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Resin


FuzzyIzmit
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Working with resin is much like working with plastic. Some things to note:

 

- If you do any sanding, wear a filter mask or do it outside... resin dust is dangerous to breath.

 

- Moreso than plastics or metals, you MUST wash the resin before painting it. Use a brush and soapy water to scrub it clean.

 

- Flash can be really bad on some resin pieces. Because resin is hard, it can shatter if put under enough stress. When cleaning flash, it is best to use a sharp knife or saw (depending on how much it is), and then sanding the rest to get it smooth. Using clippers could cause a crack.

 

- Definitely prime the piece before painting.

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Gabe hit it all- By all means, wash it - because the releasing agent really plays havoc with primer and paint.

 

You might need to fill bubbles in, so have some filler handy (a good casting shouldn't have bubbles, but they sometimes happen)

 

Priming is also must...

 

 

but all in all, I really like working on resin. I have some japanese houses I'm painting up, and they are quite fun.

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Ugh. Personally I despise plastic/resin after my one experience with T'Char being partially cast in plastic. I ended up having to call Ral Partha (they were still in business then, thankfully) to have the plastic pieces replaced with metal because the plastic was completely FUBARed (bubbles in the cast to the point of obliterating many of the scales and you couldn't realign the tail so the dragon wouldn't stand up). My experience is also to really wash the pieces, and even then the paint won't always stick so you have to sand it. This is particularly bad if there is detail work that ends up either being removed or lessened, and if it's just lessened, then the grooves won't hold paint. Also, it is not forgiving and can break. If you don't like the arm position, tough. That's the way it's going to stay.

 

You also may not need to pin pieces (although it still advisable on large minis like dragons) and it doesn't kill pin vice bits as much as metal will.

 

BUT: Resin does cast in extremely high quality if you get a good, well molded piece. It's also lightweight so you don't kill your back carrying large quantities of it, and it tends to be less expensive. My advice is to check out a couple of pieces, preferably from different manufacturers, and see how you like it.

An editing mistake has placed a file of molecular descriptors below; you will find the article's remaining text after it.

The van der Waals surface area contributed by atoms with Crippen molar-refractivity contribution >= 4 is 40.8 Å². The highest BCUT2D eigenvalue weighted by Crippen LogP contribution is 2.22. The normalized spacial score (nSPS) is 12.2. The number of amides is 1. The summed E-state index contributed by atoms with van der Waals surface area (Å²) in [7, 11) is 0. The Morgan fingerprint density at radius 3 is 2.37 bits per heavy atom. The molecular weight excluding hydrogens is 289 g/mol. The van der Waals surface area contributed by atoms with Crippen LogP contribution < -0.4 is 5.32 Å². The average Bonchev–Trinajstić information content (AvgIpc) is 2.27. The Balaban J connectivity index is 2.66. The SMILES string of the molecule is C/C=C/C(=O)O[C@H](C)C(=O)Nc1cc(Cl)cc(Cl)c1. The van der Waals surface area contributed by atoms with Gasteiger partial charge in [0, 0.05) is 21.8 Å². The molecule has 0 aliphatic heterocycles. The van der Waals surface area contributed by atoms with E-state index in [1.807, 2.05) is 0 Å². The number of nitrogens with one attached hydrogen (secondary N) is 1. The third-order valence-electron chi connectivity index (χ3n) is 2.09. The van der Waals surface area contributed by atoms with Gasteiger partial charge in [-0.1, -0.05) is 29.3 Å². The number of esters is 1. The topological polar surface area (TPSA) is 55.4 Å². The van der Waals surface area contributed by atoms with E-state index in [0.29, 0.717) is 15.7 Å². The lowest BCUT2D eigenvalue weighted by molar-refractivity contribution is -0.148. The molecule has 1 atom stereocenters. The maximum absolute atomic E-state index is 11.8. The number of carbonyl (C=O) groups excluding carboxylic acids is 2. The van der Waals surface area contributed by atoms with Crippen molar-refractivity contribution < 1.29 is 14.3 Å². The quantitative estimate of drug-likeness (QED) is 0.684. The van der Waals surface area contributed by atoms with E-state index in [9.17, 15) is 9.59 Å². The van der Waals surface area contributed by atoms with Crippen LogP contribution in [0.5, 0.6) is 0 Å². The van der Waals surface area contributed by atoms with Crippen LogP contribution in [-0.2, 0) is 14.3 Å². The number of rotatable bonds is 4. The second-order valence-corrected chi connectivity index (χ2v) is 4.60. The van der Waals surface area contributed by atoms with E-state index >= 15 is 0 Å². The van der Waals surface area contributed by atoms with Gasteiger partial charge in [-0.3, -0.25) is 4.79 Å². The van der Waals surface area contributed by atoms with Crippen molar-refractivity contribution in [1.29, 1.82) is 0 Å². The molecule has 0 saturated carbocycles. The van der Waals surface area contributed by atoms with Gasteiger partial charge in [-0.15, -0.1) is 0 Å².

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The resin RP used was of pretty poor quality, so I wouldn't judge the material by that. I use a lot of resin pieces in my armor building hobby. Resin can hold much more detail that metal, though as above tends to be brittle. Well cast resin can be absolutely breathtaking in the amount of detail it can hold.

 

Damon.

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REsin is nice. And as someone who has been painting rsin horses for some years, the best thing I (and many model horse entusiasts) have found for priming resin is gesso, you buy it at art stores. It is a great medium for 'prepping' resin and other surfaces for acrylic paint. It is what I am using on my Atlantean dolphin irder and some reson model horses that I am getting ready to paint. Model horse peinters have been swearing by it for years, and years now! It sandable, works really great.

LT

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Do you guys know a good place for afordable scenery pieces? I am just looking for a backdrop for when I get a camera.....eventually.

:devil:

 

Miniature Building Authority.

 

Tommy. ::):

She said affordable!

 

All kidding aside though. Miniature Building Authority does great stuff. Their buildings come nicely pre-painted and you can pull off the roofs and get to the inside. They are not cheap by any means though. They are made from a very heavy reason though and I drool everytime I pass them in the scenary aisle at my FLGS.

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